(c) 2012 by Alfred J. Garrotto
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The Saint of Florenville: A Love Story is available in paperback and all e-book formats.

Thursday, March 15, 2012

Guest Blogging at "Camille Minichino--The Real Me"

Today I have the privilege of guest blogging at "Camille Minichino--The Real Me." I hope you'll visit as I muse about the need for authors to let go of their stories once they share their creations with the universe. My understanding is that every reader becomes a co-author with the original writer. I hope you'll take a moment to read my short reflection and comment with how you see this process working--as a writer and/or reader.

Alfred J. Garrotto

Monday, March 12, 2012

Guest Blogger: Mystery Writer Camille Minichino

I am pleased to welcome my friend, colleague, and renowned mystery writer Camille Minichino, who today launches her third series with, The Probability of Murder. Writing as Ada Madison, she introduces her latest sleuth, college professor Sophie Knowles. 

It's an honor to have Ada Madison stop by at "The Wisdom of Les Miserables" as she continues her whirlwind launch-day blog tour. Get the full scoop about Camille/Ada, her noms de plume, and her crime solving protagonists on her website.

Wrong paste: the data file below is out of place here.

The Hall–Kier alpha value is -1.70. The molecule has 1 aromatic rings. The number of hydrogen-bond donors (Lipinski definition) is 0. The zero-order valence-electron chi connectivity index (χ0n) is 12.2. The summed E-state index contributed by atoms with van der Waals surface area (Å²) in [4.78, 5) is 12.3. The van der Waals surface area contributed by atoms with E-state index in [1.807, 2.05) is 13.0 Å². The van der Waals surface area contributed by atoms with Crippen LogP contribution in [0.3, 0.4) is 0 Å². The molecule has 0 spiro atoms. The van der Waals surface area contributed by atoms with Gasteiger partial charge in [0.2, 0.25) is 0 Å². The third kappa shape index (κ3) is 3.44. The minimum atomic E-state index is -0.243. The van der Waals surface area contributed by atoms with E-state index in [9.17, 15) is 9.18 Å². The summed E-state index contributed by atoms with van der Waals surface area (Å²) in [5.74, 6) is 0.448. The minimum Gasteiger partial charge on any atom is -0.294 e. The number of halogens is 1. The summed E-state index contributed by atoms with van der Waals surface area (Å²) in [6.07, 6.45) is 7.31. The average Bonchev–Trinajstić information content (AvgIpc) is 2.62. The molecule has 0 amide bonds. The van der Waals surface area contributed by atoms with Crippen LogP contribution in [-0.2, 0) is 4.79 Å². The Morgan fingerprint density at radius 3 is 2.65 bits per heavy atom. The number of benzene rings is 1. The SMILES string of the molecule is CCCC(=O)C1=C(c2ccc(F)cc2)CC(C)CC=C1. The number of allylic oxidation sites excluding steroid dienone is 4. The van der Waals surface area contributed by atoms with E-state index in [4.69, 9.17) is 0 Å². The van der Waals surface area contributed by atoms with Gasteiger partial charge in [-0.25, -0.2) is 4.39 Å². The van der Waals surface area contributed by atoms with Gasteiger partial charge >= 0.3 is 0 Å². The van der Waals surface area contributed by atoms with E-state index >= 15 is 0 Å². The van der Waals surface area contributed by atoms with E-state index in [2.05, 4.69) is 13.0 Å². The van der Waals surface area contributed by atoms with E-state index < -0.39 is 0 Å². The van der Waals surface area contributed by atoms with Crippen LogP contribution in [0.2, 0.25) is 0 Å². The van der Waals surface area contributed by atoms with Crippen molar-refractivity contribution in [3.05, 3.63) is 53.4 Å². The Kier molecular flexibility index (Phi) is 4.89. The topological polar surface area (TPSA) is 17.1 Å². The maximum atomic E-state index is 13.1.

Small Truths, Great Truths

Where do you go when you need wisdom and a good quote? To a Nobel physicist, of course. Niels Bohr, born the year Victor Hugo died, and a pioneer in atomic structure, kept me up all night wondering about this observation. 

I thought blogging about it might help, or at least spark a good debate:
“There are two kinds of truth, small truth and great truth. You can recognize a small truth because its opposite is a falsehood. The opposite of a great truth is another truth.”

 It's clear how this works for a small truth. It's Monday, March 12, 2012 is a small truth. "It's not Monday, March 12, 2012," is clearly false, at least for a day. Small truths are simple, and often temporary, it seems: He's tall. I'm hungry. It's freezing outside.

What about the great truths? Say, one of the great truths of the Bible? In the beginning God created the heaven and the earth.

What would be its opposite? That the heaven and the earth created God, for example?

Now I get it. This fits in with my understanding of Alfred North Whitehead (Process and Reality, 1929): "It is as true to say that God is permanent and the World fluent, as that the World is permanent and God is fluent."

Who's to say which of these statements is the truer? They're both great truths. We can live wisely by either one.

 I'm reminded of an old cartoon where the dialogue goes like this:
Character 1: "Do you think humans on earth are the only intelligent life in the universe?"
Character 2: "Either way, it's a sobering thought."

I'll have to admit, for words of wisdom, cartoons are a close second to physics.
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Alfred J. Garrotto is the author of the suspense novel, The Saint of Florenville: A Love Story.